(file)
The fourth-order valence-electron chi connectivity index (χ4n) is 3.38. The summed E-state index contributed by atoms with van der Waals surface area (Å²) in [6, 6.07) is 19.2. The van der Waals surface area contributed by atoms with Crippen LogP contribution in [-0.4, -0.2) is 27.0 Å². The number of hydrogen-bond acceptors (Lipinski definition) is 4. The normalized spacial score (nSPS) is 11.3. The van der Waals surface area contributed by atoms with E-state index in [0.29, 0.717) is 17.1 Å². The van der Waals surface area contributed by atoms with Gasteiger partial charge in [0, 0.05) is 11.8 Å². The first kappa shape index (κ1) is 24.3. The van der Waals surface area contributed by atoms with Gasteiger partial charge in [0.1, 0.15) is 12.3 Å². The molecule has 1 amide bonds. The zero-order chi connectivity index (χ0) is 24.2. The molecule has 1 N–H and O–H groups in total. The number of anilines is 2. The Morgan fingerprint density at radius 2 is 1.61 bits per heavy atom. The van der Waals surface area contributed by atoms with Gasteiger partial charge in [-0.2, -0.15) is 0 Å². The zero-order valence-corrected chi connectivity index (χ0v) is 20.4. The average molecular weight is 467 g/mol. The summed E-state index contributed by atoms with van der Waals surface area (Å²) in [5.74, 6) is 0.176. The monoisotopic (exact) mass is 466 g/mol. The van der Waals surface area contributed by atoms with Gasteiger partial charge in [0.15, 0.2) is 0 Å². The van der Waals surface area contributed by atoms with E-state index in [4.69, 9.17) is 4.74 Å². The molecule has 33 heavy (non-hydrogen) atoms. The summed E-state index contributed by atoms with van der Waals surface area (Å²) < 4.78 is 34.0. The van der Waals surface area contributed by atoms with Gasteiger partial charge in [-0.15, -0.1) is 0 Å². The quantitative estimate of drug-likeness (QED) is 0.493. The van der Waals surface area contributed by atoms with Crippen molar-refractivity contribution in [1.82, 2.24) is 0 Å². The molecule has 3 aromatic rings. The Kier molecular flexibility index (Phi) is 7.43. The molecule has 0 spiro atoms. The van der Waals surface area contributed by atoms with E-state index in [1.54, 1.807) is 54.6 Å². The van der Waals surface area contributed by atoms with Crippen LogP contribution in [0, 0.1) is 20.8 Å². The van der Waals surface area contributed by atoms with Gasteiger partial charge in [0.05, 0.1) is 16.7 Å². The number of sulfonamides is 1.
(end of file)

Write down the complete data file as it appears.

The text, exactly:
The fourth-order valence-electron chi connectivity index (χ4n) is 3.38. The summed E-state index contributed by atoms with van der Waals surface area (Å²) in [6, 6.07) is 19.2. The van der Waals surface area contributed by atoms with Crippen LogP contribution in [-0.4, -0.2) is 27.0 Å². The number of hydrogen-bond acceptors (Lipinski definition) is 4. The normalized spacial score (nSPS) is 11.3. The van der Waals surface area contributed by atoms with E-state index in [0.29, 0.717) is 17.1 Å². The van der Waals surface area contributed by atoms with Gasteiger partial charge in [0, 0.05) is 11.8 Å². The first kappa shape index (κ1) is 24.3. The van der Waals surface area contributed by atoms with Gasteiger partial charge in [0.1, 0.15) is 12.3 Å². The molecule has 1 amide bonds. The zero-order chi connectivity index (χ0) is 24.2. The molecule has 1 N–H and O–H groups in total. The number of anilines is 2. The Morgan fingerprint density at radius 2 is 1.61 bits per heavy atom. The van der Waals surface area contributed by atoms with Gasteiger partial charge in [-0.2, -0.15) is 0 Å². The zero-order valence-corrected chi connectivity index (χ0v) is 20.4. The average molecular weight is 467 g/mol. The summed E-state index contributed by atoms with van der Waals surface area (Å²) in [5.74, 6) is 0.176. The monoisotopic (exact) mass is 466 g/mol. The van der Waals surface area contributed by atoms with Gasteiger partial charge in [0.15, 0.2) is 0 Å². The van der Waals surface area contributed by atoms with E-state index in [4.69, 9.17) is 4.74 Å². The molecule has 33 heavy (non-hydrogen) atoms. The summed E-state index contributed by atoms with van der Waals surface area (Å²) < 4.78 is 34.0. The van der Waals surface area contributed by atoms with Gasteiger partial charge in [-0.15, -0.1) is 0 Å². The quantitative estimate of drug-likeness (QED) is 0.493. The van der Waals surface area contributed by atoms with Crippen molar-refractivity contribution in [1.82, 2.24) is 0 Å². The molecule has 3 aromatic rings. The Kier molecular flexibility index (Phi) is 7.43. The molecule has 0 spiro atoms. The van der Waals surface area contributed by atoms with E-state index in [1.54, 1.807) is 54.6 Å². The van der Waals surface area contributed by atoms with Crippen LogP contribution in [0, 0.1) is 20.8 Å². The van der Waals surface area contributed by atoms with Gasteiger partial charge in [0.05, 0.1) is 16.7 Å². The number of sulfonamides is 1.